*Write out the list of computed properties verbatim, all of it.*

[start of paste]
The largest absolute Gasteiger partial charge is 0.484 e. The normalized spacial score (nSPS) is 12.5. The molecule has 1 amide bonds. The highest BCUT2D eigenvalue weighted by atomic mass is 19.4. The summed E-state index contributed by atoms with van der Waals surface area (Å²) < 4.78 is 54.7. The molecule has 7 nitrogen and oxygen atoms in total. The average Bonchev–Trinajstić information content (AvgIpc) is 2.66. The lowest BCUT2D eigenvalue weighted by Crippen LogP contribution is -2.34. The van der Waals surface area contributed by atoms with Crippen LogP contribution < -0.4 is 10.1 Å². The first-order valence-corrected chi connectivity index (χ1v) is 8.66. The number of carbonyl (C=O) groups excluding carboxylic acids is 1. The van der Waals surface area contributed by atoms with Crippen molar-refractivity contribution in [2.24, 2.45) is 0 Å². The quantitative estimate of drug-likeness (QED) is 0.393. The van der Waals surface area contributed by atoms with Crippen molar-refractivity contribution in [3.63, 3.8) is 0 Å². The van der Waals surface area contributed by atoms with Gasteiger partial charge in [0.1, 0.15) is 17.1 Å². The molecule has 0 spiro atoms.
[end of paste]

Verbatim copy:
The largest absolute Gasteiger partial charge is 0.484 e. The normalized spacial score (nSPS) is 12.5. The molecule has 1 amide bonds. The highest BCUT2D eigenvalue weighted by atomic mass is 19.4. The summed E-state index contributed by atoms with van der Waals surface area (Å²) < 4.78 is 54.7. The molecule has 7 nitrogen and oxygen atoms in total. The average Bonchev–Trinajstić information content (AvgIpc) is 2.66. The lowest BCUT2D eigenvalue weighted by Crippen LogP contribution is -2.34. The van der Waals surface area contributed by atoms with Crippen LogP contribution < -0.4 is 10.1 Å². The first-order valence-corrected chi connectivity index (χ1v) is 8.66. The number of carbonyl (C=O) groups excluding carboxylic acids is 1. The van der Waals surface area contributed by atoms with Crippen molar-refractivity contribution in [2.24, 2.45) is 0 Å². The quantitative estimate of drug-likeness (QED) is 0.393. The van der Waals surface area contributed by atoms with Crippen molar-refractivity contribution in [3.63, 3.8) is 0 Å². The van der Waals surface area contributed by atoms with Gasteiger partial charge in [0.1, 0.15) is 17.1 Å². The molecule has 0 spiro atoms.